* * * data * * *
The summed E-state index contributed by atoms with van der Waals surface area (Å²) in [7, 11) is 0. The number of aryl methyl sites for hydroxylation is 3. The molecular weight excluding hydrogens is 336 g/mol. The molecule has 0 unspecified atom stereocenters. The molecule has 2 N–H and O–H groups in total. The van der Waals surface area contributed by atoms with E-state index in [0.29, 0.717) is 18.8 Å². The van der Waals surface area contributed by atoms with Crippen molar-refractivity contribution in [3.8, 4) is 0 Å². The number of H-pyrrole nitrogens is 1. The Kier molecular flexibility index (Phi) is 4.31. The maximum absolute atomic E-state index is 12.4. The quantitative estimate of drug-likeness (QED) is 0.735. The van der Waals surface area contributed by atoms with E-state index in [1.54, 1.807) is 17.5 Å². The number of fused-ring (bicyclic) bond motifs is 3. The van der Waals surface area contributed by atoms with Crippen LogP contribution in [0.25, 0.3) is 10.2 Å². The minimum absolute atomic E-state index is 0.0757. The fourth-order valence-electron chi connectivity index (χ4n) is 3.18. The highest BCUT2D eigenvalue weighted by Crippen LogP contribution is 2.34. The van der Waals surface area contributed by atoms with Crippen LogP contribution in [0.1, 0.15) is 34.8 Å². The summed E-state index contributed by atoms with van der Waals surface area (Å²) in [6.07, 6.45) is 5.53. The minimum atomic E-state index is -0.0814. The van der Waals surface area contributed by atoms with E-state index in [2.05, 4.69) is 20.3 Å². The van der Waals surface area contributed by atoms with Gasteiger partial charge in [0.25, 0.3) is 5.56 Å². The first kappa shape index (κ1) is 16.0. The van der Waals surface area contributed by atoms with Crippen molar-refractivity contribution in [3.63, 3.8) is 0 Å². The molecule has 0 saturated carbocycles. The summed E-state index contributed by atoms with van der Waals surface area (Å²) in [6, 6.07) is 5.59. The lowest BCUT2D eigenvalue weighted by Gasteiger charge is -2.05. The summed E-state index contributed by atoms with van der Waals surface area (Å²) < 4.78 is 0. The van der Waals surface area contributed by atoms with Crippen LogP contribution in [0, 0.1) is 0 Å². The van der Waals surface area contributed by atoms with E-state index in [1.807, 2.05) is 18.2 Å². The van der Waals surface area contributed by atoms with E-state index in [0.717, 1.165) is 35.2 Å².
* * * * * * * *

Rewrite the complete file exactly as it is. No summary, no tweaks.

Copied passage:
The summed E-state index contributed by atoms with van der Waals surface area (Å²) in [7, 11) is 0. The number of aryl methyl sites for hydroxylation is 3. The molecular weight excluding hydrogens is 336 g/mol. The molecule has 0 unspecified atom stereocenters. The molecule has 2 N–H and O–H groups in total. The van der Waals surface area contributed by atoms with E-state index in [0.29, 0.717) is 18.8 Å². The van der Waals surface area contributed by atoms with Crippen molar-refractivity contribution in [3.8, 4) is 0 Å². The number of H-pyrrole nitrogens is 1. The Kier molecular flexibility index (Phi) is 4.31. The maximum absolute atomic E-state index is 12.4. The quantitative estimate of drug-likeness (QED) is 0.735. The van der Waals surface area contributed by atoms with E-state index in [1.54, 1.807) is 17.5 Å². The number of fused-ring (bicyclic) bond motifs is 3. The van der Waals surface area contributed by atoms with Crippen LogP contribution in [0.25, 0.3) is 10.2 Å². The minimum absolute atomic E-state index is 0.0757. The fourth-order valence-electron chi connectivity index (χ4n) is 3.18. The highest BCUT2D eigenvalue weighted by Crippen LogP contribution is 2.34. The van der Waals surface area contributed by atoms with Crippen LogP contribution in [0.1, 0.15) is 34.8 Å². The summed E-state index contributed by atoms with van der Waals surface area (Å²) in [6.07, 6.45) is 5.53. The minimum atomic E-state index is -0.0814. The van der Waals surface area contributed by atoms with E-state index in [2.05, 4.69) is 20.3 Å². The van der Waals surface area contributed by atoms with Gasteiger partial charge in [0.25, 0.3) is 5.56 Å². The first kappa shape index (κ1) is 16.0. The van der Waals surface area contributed by atoms with Crippen molar-refractivity contribution in [3.63, 3.8) is 0 Å². The molecule has 0 saturated carbocycles. The summed E-state index contributed by atoms with van der Waals surface area (Å²) in [6, 6.07) is 5.59. The lowest BCUT2D eigenvalue weighted by Gasteiger charge is -2.05. The summed E-state index contributed by atoms with van der Waals surface area (Å²) < 4.78 is 0. The van der Waals surface area contributed by atoms with Crippen LogP contribution in [0, 0.1) is 0 Å². The van der Waals surface area contributed by atoms with E-state index in [1.807, 2.05) is 18.2 Å². The van der Waals surface area contributed by atoms with E-state index in [0.717, 1.165) is 35.2 Å².